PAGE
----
Catholic Impact Profile: Ascension Health

Catholic Impact Profile: Ascension Health

Ascension is a faith-based healthcare organization dedicated to transformation through innovation across the continuum of care. As the largest non-profit health system in the U.S. and the world’s largest Catholic health system, Ascension is committed to delivering compassionate, personalized care to all, with special attention to persons living in poverty and those most vulnerable. Our Mission, Vision, and Values guide everything we do at our 2,500 sites of care in 24 states and the District of Columbia.

In fiscal year 2016, Ascension provided $1.8 billion in care of persons living in poverty and other community benefit programs. Our investment portfolio is vital to providing this level of support to those in need. Equally important is our commitment to uphold our Catholic Values and Mission as we seek investment returns. To this end, we have allocated a portion of our investment portfolio to impact investments that we believe will align with our Catholic heritage.

Catholic Impact Profile: Catholic Relief Services

Catholic Impact Profile: Catholic Relief Services

Introduction

The stories of Catholic Impact page is designed to help readers better understand how to implement Catholic Impact Investment in their own portfolio by learning from those institutions or individuals that are that have committed to exploring, implementing, or are actively deploying Catholic Impact Investments. In addition to profiles of different Catholic Institutions, we will also feature relevant stories and updates that give insight to the broader field of Catholic Impact Investment.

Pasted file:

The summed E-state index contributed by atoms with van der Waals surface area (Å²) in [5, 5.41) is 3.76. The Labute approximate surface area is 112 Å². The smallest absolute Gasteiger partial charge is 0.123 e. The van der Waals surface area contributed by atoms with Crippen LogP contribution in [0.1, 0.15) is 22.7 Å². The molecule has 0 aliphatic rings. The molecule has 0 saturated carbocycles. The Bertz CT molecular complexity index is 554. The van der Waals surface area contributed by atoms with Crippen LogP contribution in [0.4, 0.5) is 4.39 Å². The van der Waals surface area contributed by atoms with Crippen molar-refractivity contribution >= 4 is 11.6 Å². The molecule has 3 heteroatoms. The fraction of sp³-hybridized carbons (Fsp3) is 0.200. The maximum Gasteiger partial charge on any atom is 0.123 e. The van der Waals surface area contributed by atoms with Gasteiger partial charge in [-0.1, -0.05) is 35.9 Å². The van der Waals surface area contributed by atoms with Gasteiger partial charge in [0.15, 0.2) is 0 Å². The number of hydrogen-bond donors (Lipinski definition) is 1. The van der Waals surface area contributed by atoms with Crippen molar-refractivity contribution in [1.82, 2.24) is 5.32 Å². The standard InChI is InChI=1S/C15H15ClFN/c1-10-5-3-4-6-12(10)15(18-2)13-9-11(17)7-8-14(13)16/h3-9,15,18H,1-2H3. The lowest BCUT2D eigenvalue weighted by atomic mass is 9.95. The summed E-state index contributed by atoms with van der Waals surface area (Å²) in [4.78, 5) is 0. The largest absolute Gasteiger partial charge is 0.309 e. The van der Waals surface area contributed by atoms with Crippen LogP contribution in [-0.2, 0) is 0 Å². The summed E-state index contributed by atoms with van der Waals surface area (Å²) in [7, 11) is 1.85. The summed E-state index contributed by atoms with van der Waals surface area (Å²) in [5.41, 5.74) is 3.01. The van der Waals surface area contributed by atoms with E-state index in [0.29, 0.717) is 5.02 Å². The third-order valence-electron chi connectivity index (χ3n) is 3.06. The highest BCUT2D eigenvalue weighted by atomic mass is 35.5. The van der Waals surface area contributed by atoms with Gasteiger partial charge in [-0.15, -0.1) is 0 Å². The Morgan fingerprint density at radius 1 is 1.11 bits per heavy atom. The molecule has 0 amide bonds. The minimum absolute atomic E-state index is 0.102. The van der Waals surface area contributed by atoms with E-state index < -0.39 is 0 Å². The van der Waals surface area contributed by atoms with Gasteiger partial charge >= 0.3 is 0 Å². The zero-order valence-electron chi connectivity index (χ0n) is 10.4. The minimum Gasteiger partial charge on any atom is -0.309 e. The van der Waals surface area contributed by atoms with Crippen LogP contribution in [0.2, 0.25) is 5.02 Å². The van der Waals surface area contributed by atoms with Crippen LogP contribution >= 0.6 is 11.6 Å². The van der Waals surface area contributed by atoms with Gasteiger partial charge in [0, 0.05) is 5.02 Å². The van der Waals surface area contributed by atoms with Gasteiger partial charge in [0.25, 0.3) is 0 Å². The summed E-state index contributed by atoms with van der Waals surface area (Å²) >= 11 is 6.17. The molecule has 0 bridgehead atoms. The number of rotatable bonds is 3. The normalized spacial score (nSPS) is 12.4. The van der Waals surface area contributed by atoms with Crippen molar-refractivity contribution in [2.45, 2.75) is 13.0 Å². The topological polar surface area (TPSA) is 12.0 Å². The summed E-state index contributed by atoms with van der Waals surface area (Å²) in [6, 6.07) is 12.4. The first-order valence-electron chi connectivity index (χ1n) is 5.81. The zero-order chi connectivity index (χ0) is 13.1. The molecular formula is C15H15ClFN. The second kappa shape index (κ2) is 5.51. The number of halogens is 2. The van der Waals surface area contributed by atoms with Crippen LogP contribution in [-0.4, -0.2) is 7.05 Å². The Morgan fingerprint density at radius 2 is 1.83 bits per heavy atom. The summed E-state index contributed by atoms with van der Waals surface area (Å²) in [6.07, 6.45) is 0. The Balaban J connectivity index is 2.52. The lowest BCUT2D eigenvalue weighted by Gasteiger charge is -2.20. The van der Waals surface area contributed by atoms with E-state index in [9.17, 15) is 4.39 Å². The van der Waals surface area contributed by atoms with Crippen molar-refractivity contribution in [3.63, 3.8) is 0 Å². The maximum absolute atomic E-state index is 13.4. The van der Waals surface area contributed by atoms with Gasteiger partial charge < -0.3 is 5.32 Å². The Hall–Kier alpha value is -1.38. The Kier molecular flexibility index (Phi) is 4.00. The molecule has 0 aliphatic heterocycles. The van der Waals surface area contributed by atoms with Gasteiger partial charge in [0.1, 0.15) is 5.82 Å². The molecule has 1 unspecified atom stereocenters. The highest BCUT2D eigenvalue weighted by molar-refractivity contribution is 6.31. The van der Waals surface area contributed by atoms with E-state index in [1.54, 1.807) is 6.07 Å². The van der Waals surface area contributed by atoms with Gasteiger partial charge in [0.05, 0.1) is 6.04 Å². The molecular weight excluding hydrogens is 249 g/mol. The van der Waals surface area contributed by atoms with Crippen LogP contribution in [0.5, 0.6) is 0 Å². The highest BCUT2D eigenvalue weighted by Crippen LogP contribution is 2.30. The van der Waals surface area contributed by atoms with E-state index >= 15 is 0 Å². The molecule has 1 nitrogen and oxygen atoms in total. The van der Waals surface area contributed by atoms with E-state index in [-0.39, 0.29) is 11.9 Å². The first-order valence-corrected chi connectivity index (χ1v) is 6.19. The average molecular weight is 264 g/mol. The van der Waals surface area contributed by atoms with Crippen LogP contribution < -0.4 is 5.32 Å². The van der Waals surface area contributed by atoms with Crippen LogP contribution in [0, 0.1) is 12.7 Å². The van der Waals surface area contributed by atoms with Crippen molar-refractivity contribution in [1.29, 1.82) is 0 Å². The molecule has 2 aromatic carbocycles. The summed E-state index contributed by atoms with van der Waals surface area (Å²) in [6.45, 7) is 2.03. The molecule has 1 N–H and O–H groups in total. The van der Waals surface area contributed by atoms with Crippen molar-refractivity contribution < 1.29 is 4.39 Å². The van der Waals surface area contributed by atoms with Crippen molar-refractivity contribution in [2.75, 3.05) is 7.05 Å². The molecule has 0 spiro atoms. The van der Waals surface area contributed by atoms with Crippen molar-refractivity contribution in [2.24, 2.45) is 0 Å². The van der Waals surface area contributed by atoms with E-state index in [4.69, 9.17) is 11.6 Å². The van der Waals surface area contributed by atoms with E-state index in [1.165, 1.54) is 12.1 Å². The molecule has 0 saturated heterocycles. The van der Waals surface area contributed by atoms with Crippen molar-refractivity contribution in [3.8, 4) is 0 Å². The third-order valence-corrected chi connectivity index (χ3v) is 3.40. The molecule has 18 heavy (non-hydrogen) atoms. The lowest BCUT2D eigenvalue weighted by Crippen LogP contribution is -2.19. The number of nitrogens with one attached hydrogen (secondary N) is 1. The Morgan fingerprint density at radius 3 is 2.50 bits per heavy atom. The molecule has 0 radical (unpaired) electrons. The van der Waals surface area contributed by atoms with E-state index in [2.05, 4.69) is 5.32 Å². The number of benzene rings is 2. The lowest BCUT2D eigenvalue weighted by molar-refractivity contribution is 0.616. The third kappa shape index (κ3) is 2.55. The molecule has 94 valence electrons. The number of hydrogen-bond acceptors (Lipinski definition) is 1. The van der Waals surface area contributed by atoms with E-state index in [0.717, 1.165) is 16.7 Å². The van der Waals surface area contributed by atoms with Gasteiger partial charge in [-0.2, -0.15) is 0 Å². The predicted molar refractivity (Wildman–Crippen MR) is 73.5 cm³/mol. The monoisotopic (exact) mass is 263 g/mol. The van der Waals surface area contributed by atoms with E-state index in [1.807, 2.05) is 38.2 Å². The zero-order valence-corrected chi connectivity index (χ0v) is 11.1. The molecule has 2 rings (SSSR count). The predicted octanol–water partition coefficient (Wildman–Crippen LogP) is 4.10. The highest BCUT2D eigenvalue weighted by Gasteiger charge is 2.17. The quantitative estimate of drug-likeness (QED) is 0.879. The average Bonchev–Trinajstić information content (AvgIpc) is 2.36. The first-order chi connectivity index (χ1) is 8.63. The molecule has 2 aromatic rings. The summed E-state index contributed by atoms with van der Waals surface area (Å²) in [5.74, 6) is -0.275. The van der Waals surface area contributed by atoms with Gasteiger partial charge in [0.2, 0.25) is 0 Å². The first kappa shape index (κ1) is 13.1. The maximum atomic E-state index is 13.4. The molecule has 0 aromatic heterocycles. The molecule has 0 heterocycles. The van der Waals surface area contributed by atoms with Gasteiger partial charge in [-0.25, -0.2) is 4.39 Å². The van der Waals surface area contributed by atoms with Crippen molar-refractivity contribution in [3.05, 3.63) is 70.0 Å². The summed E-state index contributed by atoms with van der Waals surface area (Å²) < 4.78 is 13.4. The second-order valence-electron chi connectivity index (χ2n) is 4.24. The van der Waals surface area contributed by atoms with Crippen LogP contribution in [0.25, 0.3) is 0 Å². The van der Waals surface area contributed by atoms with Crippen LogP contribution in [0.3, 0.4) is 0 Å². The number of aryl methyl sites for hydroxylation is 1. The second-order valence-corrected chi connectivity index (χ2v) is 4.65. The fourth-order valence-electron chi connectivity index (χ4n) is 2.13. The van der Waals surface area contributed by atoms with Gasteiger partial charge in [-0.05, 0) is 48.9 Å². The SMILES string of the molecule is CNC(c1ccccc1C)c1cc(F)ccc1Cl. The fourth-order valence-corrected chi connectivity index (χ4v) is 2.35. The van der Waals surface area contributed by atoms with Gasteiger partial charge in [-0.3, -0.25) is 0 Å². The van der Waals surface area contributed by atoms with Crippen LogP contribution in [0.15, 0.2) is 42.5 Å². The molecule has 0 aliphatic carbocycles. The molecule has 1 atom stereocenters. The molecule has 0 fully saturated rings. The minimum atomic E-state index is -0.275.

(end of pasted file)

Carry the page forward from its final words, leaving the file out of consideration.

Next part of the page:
The following story details the Impact Investment Journey of Catholic Relief Services (“CRS”) as told by Beth Collins, Director of Impact Investing at CRS and Pat Dinneen, a Board Member of CRS and a long-time advocate for impact investing globally. In its role as a humanitarian aid organization with investment assets, CRS is uniquely positioned both to source and invest in Catholic-Values aligned Impact Investment initiatives. In addition to direct efforts, CRS has been able to leverage its status as a prominent organization in the Catholic community to galvanize broader conversation about the role of Catholic Impact Investment, including through co-hosting two conferences at the Vatican. Read more about CRS’s story below.